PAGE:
Saturday, November 15, 2014

Winter comes, with heat

I’m just home from an icy drive
and the first arctic blast has frozen
the floor through the crawl space.
I sit in the big old robe
with socked and blanketed
feet on the ottoman.
My husband is working late.
In the corner, the wood stove
reaches for me with aromatic heat
as if I am the one craved.
On top, the last of the chicken soup,
that final glow of chili and garlic,
tomatoes deep and bright, flickering
onions, all velvet on my tongue now.
Inside, flashes of mystery—
red finger-snapping oak  
erupting instantly
from crusty ash, flames
beating at the window
with lust. And something
else I cannot fathom
about desire: my hands
cradling this bowl,
just right not too hot,
and splayed in the soup
two thigh bones and a knuckle,
surrendered for me, to me,
and my pleasure in this death.

Sunday, October 26, 2014


We are at the cider mill, which has become a massive festival of blow-up toys and pay-as-you-go corrals, the sale of cider, doughnuts and apples apparently insufficient.

The two babies are happy to be outside on their mommies' bosoms in identical, identifiable Ergo carriers, blissfully unaware of economics.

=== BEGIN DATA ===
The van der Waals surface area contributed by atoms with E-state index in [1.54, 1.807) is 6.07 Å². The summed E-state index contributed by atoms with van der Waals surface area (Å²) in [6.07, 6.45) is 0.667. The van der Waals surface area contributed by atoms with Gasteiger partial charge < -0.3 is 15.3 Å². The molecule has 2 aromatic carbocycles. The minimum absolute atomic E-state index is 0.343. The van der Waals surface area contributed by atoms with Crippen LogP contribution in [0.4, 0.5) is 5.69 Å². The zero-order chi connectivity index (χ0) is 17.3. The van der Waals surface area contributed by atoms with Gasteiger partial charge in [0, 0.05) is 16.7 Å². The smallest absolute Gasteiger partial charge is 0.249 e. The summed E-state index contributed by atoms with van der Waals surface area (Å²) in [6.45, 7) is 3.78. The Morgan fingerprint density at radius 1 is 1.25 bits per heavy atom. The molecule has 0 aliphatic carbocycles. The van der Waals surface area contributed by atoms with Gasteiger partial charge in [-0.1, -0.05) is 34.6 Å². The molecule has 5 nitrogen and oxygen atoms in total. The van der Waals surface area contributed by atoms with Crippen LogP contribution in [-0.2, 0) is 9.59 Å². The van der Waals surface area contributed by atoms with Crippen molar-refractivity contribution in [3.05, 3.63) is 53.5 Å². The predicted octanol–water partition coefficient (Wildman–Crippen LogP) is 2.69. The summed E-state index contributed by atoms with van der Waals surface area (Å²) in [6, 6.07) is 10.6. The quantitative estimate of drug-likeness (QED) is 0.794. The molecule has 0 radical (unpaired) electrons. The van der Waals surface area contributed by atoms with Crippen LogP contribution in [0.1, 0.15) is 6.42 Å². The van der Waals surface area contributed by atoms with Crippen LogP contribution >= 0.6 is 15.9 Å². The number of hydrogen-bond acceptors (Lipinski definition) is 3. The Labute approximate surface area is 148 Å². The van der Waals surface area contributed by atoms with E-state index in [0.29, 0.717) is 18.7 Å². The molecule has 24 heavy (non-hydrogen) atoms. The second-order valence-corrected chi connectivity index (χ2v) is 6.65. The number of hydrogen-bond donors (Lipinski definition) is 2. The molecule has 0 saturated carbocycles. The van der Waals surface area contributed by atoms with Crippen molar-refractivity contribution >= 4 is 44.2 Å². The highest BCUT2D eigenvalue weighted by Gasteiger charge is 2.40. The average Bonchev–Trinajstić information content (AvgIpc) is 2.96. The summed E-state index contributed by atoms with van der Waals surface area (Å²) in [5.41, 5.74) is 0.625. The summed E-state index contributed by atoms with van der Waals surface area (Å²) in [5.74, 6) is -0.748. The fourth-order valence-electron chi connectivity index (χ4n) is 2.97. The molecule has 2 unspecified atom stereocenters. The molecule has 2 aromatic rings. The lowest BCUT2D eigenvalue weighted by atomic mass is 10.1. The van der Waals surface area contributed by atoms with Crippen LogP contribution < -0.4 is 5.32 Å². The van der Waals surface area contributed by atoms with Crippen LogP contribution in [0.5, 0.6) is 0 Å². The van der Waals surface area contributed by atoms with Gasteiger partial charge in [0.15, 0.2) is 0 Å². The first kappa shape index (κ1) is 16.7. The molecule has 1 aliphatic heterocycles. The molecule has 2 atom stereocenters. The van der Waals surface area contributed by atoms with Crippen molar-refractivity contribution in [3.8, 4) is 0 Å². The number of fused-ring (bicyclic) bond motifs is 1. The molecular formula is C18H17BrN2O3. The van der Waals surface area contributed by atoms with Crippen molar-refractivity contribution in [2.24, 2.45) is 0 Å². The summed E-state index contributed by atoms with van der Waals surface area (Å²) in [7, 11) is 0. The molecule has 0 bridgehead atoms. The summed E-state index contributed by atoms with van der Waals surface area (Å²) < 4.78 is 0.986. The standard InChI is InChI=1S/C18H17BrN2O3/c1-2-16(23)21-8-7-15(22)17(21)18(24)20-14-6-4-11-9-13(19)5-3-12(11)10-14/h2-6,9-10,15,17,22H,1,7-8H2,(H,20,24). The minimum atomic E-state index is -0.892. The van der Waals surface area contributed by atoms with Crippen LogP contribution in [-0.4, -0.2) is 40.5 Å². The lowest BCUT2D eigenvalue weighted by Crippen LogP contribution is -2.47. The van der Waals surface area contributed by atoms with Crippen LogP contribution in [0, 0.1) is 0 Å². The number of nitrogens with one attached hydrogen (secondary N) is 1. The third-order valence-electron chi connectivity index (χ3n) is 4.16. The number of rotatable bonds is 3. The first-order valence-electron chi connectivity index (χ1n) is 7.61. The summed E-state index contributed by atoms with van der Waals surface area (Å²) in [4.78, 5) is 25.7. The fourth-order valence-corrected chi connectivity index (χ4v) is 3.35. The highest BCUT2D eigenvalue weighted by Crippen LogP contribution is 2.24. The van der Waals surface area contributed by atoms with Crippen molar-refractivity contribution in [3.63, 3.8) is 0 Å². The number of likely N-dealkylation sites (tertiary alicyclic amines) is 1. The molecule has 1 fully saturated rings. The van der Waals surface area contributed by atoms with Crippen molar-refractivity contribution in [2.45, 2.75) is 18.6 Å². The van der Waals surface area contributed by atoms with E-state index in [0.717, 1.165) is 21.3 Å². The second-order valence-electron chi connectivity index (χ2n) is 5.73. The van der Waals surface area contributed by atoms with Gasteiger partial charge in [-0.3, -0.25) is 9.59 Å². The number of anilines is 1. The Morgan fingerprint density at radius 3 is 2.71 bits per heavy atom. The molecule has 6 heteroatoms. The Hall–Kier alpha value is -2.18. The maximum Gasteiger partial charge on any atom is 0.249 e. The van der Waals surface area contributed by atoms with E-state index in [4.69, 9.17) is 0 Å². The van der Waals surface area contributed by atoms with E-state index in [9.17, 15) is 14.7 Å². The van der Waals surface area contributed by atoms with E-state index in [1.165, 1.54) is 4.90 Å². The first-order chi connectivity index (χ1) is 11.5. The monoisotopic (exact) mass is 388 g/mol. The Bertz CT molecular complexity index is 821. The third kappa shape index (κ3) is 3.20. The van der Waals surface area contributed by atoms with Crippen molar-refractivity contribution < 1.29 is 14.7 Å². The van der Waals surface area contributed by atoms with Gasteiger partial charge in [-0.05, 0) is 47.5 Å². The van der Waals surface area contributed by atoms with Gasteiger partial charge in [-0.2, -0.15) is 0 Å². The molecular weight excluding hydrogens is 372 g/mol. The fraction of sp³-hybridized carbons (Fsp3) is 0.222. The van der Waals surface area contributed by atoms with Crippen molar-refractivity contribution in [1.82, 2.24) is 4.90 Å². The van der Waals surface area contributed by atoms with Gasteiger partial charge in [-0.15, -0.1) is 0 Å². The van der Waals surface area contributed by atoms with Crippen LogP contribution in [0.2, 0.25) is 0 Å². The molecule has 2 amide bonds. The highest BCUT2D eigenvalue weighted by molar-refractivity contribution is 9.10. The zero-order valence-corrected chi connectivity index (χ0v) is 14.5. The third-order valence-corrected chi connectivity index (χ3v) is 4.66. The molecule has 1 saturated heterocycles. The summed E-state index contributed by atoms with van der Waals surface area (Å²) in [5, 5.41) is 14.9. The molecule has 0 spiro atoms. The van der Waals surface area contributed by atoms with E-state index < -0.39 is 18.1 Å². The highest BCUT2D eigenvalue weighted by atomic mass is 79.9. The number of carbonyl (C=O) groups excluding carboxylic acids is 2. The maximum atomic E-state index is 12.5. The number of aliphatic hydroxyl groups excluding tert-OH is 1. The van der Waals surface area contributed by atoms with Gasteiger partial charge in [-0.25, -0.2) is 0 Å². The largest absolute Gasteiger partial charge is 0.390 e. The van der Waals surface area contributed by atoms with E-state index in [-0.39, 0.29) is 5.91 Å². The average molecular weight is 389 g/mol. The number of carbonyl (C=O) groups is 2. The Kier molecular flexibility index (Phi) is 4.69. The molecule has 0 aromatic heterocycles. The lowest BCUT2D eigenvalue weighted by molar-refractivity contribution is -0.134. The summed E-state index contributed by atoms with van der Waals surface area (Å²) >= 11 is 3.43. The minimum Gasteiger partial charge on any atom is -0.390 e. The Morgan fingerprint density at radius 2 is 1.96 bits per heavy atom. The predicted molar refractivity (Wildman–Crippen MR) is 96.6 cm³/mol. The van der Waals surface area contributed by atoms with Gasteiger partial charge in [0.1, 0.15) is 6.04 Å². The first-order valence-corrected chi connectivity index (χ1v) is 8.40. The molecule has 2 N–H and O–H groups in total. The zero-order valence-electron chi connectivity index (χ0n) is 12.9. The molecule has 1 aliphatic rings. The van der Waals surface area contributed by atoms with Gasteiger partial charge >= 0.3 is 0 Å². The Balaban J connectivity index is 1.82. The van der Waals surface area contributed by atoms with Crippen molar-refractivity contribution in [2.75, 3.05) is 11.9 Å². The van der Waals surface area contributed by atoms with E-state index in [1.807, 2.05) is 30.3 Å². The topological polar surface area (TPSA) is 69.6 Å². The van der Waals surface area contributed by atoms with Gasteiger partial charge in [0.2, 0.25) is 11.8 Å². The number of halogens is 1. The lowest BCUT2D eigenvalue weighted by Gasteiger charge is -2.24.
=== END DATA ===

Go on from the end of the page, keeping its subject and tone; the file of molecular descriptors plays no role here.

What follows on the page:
Distancing ourselves from the festival of apples and pumpkins, we go for a walk on a path along the woods. James, two and a half, straddles Grandpa's shoulders. Grandpa plucks a hickory nut from a tree. "Look, this is a hickory nut, James." 

James takes and throws it indignantly back into the woods. "That is not our own!"

Then Grandpa breaks a small dead branch off a tree and hands it to James, now on the ground, to walk with. Instantly James throws it back. "That is not our own!"

The grassy road undulates ahead, woods on the left, a field of corn on the right. Grandpa picks an ear of dry corn and hands it to James. "That is not our own!" and he throws it back. Grandpa goes and picks up the corn where it landed. "Maybe you can just carry it a while and throw it back later."

And so he begins to eat the dried, borrowed corn. 

Monday, October 6, 2014

Arranging stones: poems and quilts

A tiny airliner
crosses the sky,
without sound.

I type one
more word
on the page
and the seam closes.

Indian muslin
sewn to
French toile
means that pale young boys
play with a dog
in a beautiful garden
of dark-leafed paisley.

We pry
stones apart
just wide enough
to let another thing

and with all
that is in our power
sew them

this scar
that is

Friday, July 18, 2014

Summer clouds

With no apparent ferocity in their wildness,
shapes of white ash and beam

roll above and past the old house and barn,
which sag under them in rumpled pleats.

Bent peaks and gables finger the buoyant clouds
but seem too weak to hook, release

and catch them: armloads of damp laundry,
which through summer centuries stay daily fresh.

When I was a girl in a small town, one
summer night I dreamt that the moon came

close enough to touch. Clouds hover today,
almost brushing my head,

until something shakes them out.
Heavily they fall. For a while I stand.